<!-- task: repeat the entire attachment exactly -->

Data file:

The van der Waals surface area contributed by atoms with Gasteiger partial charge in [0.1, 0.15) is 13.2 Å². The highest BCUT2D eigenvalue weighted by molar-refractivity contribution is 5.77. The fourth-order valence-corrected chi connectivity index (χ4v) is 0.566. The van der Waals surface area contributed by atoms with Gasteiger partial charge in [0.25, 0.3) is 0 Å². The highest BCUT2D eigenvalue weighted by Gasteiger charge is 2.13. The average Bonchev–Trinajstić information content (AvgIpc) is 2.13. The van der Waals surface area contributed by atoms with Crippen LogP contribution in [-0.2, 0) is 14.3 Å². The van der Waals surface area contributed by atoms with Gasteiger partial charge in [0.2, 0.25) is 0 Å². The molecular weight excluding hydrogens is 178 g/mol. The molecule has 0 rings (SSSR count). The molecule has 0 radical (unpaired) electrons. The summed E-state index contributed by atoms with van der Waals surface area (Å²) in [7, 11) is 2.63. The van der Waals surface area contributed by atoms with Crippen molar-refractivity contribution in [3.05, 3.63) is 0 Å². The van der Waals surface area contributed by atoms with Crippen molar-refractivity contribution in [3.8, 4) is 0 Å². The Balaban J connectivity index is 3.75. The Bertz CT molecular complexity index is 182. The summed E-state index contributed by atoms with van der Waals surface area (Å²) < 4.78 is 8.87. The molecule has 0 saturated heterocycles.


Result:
The van der Waals surface area contributed by atoms with Gasteiger partial charge in [0.1, 0.15) is 13.2 Å². The highest BCUT2D eigenvalue weighted by molar-refractivity contribution is 5.77. The fourth-order valence-corrected chi connectivity index (χ4v) is 0.566. The van der Waals surface area contributed by atoms with Gasteiger partial charge in [0.25, 0.3) is 0 Å². The highest BCUT2D eigenvalue weighted by Gasteiger charge is 2.13. The average Bonchev–Trinajstić information content (AvgIpc) is 2.13. The van der Waals surface area contributed by atoms with Crippen LogP contribution in [-0.2, 0) is 14.3 Å². The van der Waals surface area contributed by atoms with Gasteiger partial charge in [0.2, 0.25) is 0 Å². The molecular weight excluding hydrogens is 178 g/mol. The molecule has 0 rings (SSSR count). The molecule has 0 radical (unpaired) electrons. The summed E-state index contributed by atoms with van der Waals surface area (Å²) in [7, 11) is 2.63. The van der Waals surface area contributed by atoms with Crippen molar-refractivity contribution in [3.05, 3.63) is 0 Å². The van der Waals surface area contributed by atoms with Crippen molar-refractivity contribution in [3.8, 4) is 0 Å². The Balaban J connectivity index is 3.75. The Bertz CT molecular complexity index is 182. The summed E-state index contributed by atoms with van der Waals surface area (Å²) < 4.78 is 8.87. The molecule has 0 saturated heterocycles.